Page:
zveloLABS™ reported live from the 2011 Hack in the Box Security Conference (HITBSecConf) in Malaysia. Following are additional reflections about the conference and other highlights worth mentioning.
The 2011 Anti-Phishing Working Group (APWG) eCrime Researchers Summit, out of San Diego, California, moved fast with a number of interesting presentations and fascinating people. The APWG is a non-profit global pan-industrial and law enforcement association focused on eliminating the fraud, crime and identity theft that results from phishing, pharming, malware and e-mail spoofing of all types. The eCrime Researchers Summit brings together malware researchers, counter-eCrime developers and responders, and includes the 2011 Fall General Meeting. Here are some highlights from the event.
In mid-September of 2011, I had the privilege of attending a SOPHOS seminar titled, “Anatomy of an Attack – How Hackers Threaten your Security,” hosted by Chester Wisniewski, a highly regarded Senior Security Advisor and frequent contributor to the award-winning Naked Security blog.
zvelo is proud to support the Internet Watch Foundation in its mission to make the internet a safer place for all. By working to assess and remove webpages that disseminate criminal content and child sexual abuse content, the IWF is helping to stop criminal activity and to protect web users.
If the top Google suggestions for “how to get around” prove anything, it’s that people want access to websites like Facebook and YouTube during times and at places where such web usage is normally prohibited. In fact, “how to get around blocked sites” is the number one “get around” topic suggestion on Google. Students seek ways to thwart content filters at schools, and employees try to outwit the policy management controls of enterprise networks.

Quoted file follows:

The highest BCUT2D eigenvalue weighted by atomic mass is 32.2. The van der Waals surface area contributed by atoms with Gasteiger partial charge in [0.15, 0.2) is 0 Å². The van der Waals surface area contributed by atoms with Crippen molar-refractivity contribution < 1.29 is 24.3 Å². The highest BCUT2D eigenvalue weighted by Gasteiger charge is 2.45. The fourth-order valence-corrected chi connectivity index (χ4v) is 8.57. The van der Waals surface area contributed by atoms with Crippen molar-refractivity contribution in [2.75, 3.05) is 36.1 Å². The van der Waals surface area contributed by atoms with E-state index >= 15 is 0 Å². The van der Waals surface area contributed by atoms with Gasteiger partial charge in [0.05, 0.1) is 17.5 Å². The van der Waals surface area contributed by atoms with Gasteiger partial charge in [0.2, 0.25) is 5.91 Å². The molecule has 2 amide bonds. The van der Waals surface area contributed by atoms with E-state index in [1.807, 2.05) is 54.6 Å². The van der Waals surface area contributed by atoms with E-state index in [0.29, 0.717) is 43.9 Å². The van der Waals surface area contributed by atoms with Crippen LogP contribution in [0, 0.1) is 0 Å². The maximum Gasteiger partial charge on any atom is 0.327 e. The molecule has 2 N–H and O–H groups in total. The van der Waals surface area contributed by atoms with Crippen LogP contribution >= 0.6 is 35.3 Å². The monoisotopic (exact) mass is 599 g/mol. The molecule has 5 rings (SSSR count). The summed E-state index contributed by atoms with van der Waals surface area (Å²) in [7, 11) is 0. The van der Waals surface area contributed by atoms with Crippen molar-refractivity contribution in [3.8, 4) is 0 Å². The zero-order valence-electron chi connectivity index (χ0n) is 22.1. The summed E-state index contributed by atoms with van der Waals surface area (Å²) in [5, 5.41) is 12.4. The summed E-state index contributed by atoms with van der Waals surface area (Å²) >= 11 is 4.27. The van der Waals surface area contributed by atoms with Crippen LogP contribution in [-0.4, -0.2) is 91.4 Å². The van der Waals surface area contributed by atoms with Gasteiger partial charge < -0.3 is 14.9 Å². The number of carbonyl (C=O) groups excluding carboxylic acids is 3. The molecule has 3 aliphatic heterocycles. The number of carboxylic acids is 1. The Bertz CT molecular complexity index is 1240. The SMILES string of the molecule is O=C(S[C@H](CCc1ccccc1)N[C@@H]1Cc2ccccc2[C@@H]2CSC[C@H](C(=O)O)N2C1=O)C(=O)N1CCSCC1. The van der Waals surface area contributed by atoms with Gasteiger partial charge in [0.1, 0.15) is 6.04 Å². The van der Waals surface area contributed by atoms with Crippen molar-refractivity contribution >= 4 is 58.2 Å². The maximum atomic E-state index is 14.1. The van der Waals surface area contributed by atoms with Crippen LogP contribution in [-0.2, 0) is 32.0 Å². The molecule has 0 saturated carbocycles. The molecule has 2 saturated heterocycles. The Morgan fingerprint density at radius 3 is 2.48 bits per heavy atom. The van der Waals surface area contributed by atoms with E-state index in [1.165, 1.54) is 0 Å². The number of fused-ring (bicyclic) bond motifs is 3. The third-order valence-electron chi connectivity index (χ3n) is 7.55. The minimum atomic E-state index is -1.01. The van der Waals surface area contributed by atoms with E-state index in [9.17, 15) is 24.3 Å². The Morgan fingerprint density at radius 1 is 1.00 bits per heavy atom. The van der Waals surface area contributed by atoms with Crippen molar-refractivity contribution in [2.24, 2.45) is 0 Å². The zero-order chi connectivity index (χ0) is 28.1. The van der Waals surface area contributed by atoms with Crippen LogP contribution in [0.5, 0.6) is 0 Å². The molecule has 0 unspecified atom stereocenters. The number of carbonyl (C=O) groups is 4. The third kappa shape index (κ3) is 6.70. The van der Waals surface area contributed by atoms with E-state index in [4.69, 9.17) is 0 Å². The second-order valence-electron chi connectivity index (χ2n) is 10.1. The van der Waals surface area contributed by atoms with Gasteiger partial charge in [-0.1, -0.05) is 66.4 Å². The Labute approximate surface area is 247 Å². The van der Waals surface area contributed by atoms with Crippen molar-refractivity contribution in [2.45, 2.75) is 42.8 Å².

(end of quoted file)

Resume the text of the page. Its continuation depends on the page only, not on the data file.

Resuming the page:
October 26, 2011, marked the Internet Watch Foundation’s annual Awareness Day, which served to raise awareness online and with the media about the IWF’s internet Hotline and its mission to minimize the availability of criminal online content, primarily child sexual abuse content, in partnership with various Internet industry organizations and law enforcement agencies. In its 15 years of existence, the IWF cites they have removed an overwhelming 87,000 web pages that have consisted of child sexual abuse content.
Day two of the 2011 Hack in the Box Security Conference closed as quickly as it started. zveloLABS™ has absorbed invaluable information about web threats that parallel the ongoing innovations of today’s Internet. The previous day’s discussions into traditional attacks against Web 1.0 applications have provided a foundation for today’s discussions on the gravity and severity of similar threats executed in the context of the Web 2.0 paradigm.
zveloLABS™ is reporting live from the 2011 Hack in the Box Security Conference, now in its 9th year and arguably Asia’s largest and most popular network security conference, and here is our day one report. HITBSecConf has managed to attract a wide range of participants from many IT industry sectors, including a healthy share of government representatives, hailing from the Asia-Pacific region.
On September 17th of 2011, boxing fans worldwide tuned into what was expected to be one of the more exciting matches of the year. The highly revered and undefeated Floyd Mayweather, Jr. returned to the ring after a 16-month break to face Victor Ortiz, who entered the MGM Grand in Las Vegas as the World Boxing Council welterweight champion.
My first year at the world’s largest hacker convention, DEF CON, resulted in mixed first impressions. I was amazed and overwhelmed with how large the crowds were. This event seemingly grows in popularity each year and the overly-stuffed conference rooms were proof. With that single point aside, I was able to sit-through some valuable lectures across a wide range of security topics.